That’s pretty much par for the course though; the Courteeners know this stuff appeals to their audience of football hooligans and middle-aged men whose parkas and Gallagher trims haven’t changed since 1995, and leaning into it is far easier than trying to incite any change. It’s why so much of this album feels so curmudgeonly in its tone, particularly towards younger generations and the need to instant gratification on the title track or party culture on Previous Parties, and is perfectly content to sink back into its own ignorance and focus solely on the music instead of getting caught up in any wider societal concerns on The Joy Of Missing Out. But because this is a modern indie album, there has to be some bones thrown to the wider audience; it’s why more vulnerable and placid cuts like Better Man and One Day At A Time are here, and the level of disconnect between the two really can’t be ignored. If nothing else Fray has a knack for picking up on some decent imagery and references, but that only marginally softens the blow of an album so clearly pandering to whatever strata of the indie crowd it can to simply keep its head above water. It’s not profound or intelligent, regardless of how much it wants to be, and it doesn’t stop the Courteeners’ efforts from feeling any more pointless.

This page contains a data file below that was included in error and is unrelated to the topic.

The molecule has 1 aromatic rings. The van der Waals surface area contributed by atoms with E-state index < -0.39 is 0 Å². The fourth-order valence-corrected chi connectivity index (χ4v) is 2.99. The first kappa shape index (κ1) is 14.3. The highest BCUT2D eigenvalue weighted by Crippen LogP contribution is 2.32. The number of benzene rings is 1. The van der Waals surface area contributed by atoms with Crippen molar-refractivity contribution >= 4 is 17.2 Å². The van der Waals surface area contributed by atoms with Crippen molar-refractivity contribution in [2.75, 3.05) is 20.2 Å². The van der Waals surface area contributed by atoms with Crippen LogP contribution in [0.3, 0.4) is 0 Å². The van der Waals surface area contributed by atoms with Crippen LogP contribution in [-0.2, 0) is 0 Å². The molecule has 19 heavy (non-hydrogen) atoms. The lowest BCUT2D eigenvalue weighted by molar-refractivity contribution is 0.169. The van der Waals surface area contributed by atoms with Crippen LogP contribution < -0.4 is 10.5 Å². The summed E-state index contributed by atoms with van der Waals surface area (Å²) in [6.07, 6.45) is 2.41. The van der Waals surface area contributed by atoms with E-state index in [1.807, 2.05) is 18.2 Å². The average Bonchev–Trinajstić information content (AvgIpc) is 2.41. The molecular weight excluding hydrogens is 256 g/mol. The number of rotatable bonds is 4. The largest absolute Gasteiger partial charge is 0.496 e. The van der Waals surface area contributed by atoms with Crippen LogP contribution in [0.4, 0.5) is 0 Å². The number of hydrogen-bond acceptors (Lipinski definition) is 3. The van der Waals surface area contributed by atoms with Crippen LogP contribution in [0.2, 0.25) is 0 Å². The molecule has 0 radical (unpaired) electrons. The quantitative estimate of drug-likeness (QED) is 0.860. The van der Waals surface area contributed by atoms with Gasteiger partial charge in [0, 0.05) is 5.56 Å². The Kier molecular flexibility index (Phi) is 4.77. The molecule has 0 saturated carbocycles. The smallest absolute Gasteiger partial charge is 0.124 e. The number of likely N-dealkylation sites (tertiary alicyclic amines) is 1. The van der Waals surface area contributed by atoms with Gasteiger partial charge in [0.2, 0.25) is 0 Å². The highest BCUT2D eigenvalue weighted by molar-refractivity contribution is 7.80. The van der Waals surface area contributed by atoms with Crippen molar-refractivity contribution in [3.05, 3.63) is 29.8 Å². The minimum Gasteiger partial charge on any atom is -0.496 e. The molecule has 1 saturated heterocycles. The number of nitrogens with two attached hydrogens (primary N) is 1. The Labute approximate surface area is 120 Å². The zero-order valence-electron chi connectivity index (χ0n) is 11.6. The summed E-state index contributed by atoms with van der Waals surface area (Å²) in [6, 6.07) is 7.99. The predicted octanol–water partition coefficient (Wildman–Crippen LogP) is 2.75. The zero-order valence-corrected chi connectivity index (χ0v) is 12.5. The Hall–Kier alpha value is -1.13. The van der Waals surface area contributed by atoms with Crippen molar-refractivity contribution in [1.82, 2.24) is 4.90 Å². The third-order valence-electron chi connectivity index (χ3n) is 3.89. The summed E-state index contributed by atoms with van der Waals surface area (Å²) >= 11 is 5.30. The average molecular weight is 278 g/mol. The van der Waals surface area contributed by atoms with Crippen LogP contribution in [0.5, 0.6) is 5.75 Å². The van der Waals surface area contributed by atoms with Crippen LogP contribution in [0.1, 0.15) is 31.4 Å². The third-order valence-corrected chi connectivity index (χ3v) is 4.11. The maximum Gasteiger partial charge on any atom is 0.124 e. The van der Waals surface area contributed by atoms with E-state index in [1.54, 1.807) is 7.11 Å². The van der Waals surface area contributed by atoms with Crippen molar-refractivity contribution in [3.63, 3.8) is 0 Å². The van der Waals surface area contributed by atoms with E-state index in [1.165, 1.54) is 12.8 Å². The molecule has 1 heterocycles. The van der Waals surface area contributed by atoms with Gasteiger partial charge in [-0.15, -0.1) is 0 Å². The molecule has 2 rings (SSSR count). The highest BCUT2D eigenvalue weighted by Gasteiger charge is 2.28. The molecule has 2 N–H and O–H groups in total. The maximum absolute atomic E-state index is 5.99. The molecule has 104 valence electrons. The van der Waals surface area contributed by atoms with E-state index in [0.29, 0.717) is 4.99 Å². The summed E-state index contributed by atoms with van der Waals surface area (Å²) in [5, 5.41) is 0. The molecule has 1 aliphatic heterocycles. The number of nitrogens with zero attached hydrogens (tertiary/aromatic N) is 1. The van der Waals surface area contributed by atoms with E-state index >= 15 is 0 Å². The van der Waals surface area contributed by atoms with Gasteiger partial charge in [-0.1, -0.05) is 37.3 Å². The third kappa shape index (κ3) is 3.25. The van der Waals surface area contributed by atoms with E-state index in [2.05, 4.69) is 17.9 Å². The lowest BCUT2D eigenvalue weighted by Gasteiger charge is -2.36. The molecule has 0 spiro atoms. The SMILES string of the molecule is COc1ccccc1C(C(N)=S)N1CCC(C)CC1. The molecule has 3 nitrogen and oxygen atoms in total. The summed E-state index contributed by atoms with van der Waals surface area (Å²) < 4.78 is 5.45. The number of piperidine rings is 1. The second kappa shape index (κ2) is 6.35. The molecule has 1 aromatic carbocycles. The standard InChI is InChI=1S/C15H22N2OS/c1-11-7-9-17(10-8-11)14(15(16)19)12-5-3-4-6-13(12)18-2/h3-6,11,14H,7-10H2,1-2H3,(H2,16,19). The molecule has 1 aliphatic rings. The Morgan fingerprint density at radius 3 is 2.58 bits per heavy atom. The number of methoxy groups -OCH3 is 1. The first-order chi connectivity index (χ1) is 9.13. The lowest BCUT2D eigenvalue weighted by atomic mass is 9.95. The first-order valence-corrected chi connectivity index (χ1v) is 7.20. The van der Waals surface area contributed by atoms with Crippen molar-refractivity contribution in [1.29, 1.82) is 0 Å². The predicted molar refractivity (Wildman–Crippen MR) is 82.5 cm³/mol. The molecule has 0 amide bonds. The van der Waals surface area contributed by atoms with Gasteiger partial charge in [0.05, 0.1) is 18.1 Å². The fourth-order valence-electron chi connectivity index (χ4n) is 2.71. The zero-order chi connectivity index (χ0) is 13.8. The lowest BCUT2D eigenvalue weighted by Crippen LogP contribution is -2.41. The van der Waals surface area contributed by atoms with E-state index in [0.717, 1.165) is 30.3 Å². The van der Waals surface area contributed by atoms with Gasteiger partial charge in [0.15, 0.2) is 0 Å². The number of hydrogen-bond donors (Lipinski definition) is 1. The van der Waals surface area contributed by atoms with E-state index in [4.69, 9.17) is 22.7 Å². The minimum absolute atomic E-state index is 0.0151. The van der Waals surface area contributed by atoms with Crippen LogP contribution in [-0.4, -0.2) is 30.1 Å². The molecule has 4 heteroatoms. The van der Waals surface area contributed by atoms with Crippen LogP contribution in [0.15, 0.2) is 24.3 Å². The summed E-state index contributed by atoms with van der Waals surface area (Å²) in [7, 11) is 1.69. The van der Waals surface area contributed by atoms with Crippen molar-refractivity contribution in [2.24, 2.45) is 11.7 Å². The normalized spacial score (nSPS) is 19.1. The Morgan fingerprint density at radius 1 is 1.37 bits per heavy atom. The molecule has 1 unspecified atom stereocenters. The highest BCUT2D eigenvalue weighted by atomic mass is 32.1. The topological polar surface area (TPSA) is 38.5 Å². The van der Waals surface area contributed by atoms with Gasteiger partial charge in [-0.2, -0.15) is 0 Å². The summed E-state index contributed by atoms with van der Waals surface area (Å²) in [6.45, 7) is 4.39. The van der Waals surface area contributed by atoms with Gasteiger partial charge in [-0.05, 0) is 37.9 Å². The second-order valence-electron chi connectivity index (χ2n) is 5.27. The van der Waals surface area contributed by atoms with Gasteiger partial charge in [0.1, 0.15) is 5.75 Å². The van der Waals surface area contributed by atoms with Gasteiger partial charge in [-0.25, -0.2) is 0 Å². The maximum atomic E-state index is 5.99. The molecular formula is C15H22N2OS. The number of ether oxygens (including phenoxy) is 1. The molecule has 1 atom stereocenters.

And that’s kind of where More. Again. Forever. falls – it’s not unlistenable by any means, but it’s certainly unnecessary, doing so little to push the Courteeners as a band beyond a couple of instrumental shifts that it’s barely even worth paying attention to. And even beyond that surface level, the paradigm hasn’t shifted, nor have the band developed any distinctive or interesting personality, instead remaining content with spinning their wheels and pulling from the safe indie grab-bag. The fans will be appeased, but that’s hardly a reliable judgement on quality, especially with this band; rather, it’s safe to say that the Courteeners are always going to be a band whose appeal is confined to that exact space, and more’s the pity that said appeal will likely never be explained.
For fans of: Oasis, Elbow, All The Young
Words by Luke Nuttall
‘More. Again. Forever.’ by Courteeners is out now on Ignition Records.